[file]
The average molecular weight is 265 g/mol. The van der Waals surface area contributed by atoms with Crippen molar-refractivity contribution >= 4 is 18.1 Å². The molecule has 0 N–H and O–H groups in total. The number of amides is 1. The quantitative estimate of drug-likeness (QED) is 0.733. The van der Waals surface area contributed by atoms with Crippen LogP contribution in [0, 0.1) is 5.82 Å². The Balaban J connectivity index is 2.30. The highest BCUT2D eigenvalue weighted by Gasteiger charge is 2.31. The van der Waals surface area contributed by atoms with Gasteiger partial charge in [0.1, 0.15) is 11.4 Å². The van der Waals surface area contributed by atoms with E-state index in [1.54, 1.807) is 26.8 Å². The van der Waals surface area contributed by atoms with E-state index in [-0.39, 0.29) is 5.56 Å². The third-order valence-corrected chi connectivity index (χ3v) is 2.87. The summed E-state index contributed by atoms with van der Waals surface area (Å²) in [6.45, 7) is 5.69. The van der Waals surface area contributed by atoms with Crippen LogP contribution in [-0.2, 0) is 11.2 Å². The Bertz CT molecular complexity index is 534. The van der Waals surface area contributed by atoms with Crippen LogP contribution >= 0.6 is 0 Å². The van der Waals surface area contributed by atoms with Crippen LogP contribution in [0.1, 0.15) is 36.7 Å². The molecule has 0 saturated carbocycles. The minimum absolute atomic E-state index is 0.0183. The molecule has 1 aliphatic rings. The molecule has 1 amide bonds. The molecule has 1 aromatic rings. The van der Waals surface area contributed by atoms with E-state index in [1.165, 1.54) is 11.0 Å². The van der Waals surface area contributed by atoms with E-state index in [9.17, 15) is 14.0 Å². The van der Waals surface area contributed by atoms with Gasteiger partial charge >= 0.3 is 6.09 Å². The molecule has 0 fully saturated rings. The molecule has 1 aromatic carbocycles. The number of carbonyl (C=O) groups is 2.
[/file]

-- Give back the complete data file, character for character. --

The average molecular weight is 265 g/mol. The van der Waals surface area contributed by atoms with Crippen molar-refractivity contribution >= 4 is 18.1 Å². The molecule has 0 N–H and O–H groups in total. The number of amides is 1. The quantitative estimate of drug-likeness (QED) is 0.733. The van der Waals surface area contributed by atoms with Crippen LogP contribution in [0, 0.1) is 5.82 Å². The Balaban J connectivity index is 2.30. The highest BCUT2D eigenvalue weighted by Gasteiger charge is 2.31. The van der Waals surface area contributed by atoms with Gasteiger partial charge in [0.1, 0.15) is 11.4 Å². The van der Waals surface area contributed by atoms with E-state index in [1.54, 1.807) is 26.8 Å². The van der Waals surface area contributed by atoms with E-state index in [-0.39, 0.29) is 5.56 Å². The third-order valence-corrected chi connectivity index (χ3v) is 2.87. The summed E-state index contributed by atoms with van der Waals surface area (Å²) in [6.45, 7) is 5.69. The van der Waals surface area contributed by atoms with Crippen LogP contribution in [-0.2, 0) is 11.2 Å². The Bertz CT molecular complexity index is 534. The van der Waals surface area contributed by atoms with Crippen LogP contribution >= 0.6 is 0 Å². The van der Waals surface area contributed by atoms with Crippen LogP contribution in [0.1, 0.15) is 36.7 Å². The molecule has 0 saturated carbocycles. The minimum absolute atomic E-state index is 0.0183. The molecule has 1 aliphatic rings. The molecule has 1 amide bonds. The molecule has 1 aromatic rings. The van der Waals surface area contributed by atoms with E-state index in [1.165, 1.54) is 11.0 Å². The van der Waals surface area contributed by atoms with E-state index in [9.17, 15) is 14.0 Å². The van der Waals surface area contributed by atoms with Gasteiger partial charge >= 0.3 is 6.09 Å². The molecule has 0 fully saturated rings. The molecule has 1 aromatic carbocycles. The number of carbonyl (C=O) groups is 2.